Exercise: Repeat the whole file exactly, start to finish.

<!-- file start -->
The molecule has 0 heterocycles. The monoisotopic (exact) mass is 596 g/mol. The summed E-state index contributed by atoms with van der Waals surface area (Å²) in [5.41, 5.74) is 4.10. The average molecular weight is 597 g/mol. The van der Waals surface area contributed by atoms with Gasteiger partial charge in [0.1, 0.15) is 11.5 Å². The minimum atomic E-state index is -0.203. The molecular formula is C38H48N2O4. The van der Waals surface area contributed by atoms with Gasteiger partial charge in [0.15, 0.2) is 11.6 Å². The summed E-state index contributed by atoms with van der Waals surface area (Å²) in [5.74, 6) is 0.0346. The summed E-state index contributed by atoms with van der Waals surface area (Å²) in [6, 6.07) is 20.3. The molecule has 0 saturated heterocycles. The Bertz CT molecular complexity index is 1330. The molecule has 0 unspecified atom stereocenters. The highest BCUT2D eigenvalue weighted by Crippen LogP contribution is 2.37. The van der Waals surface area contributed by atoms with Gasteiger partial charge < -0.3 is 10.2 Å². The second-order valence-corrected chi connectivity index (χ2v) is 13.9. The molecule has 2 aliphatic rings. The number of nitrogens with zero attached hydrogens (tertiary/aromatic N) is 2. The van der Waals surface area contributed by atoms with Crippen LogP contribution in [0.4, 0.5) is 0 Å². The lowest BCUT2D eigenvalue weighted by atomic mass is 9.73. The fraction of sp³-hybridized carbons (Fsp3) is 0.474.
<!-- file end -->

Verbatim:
The molecule has 0 heterocycles. The monoisotopic (exact) mass is 596 g/mol. The summed E-state index contributed by atoms with van der Waals surface area (Å²) in [5.41, 5.74) is 4.10. The average molecular weight is 597 g/mol. The van der Waals surface area contributed by atoms with Gasteiger partial charge in [0.1, 0.15) is 11.5 Å². The minimum atomic E-state index is -0.203. The molecular formula is C38H48N2O4. The van der Waals surface area contributed by atoms with Gasteiger partial charge in [0.15, 0.2) is 11.6 Å². The summed E-state index contributed by atoms with van der Waals surface area (Å²) in [5.74, 6) is 0.0346. The summed E-state index contributed by atoms with van der Waals surface area (Å²) in [6, 6.07) is 20.3. The molecule has 0 saturated heterocycles. The Bertz CT molecular complexity index is 1330. The molecule has 0 unspecified atom stereocenters. The highest BCUT2D eigenvalue weighted by Crippen LogP contribution is 2.37. The van der Waals surface area contributed by atoms with Gasteiger partial charge < -0.3 is 10.2 Å². The second-order valence-corrected chi connectivity index (χ2v) is 13.9. The molecule has 2 aliphatic rings. The number of nitrogens with zero attached hydrogens (tertiary/aromatic N) is 2. The van der Waals surface area contributed by atoms with Crippen LogP contribution in [0.4, 0.5) is 0 Å². The lowest BCUT2D eigenvalue weighted by atomic mass is 9.73. The fraction of sp³-hybridized carbons (Fsp3) is 0.474.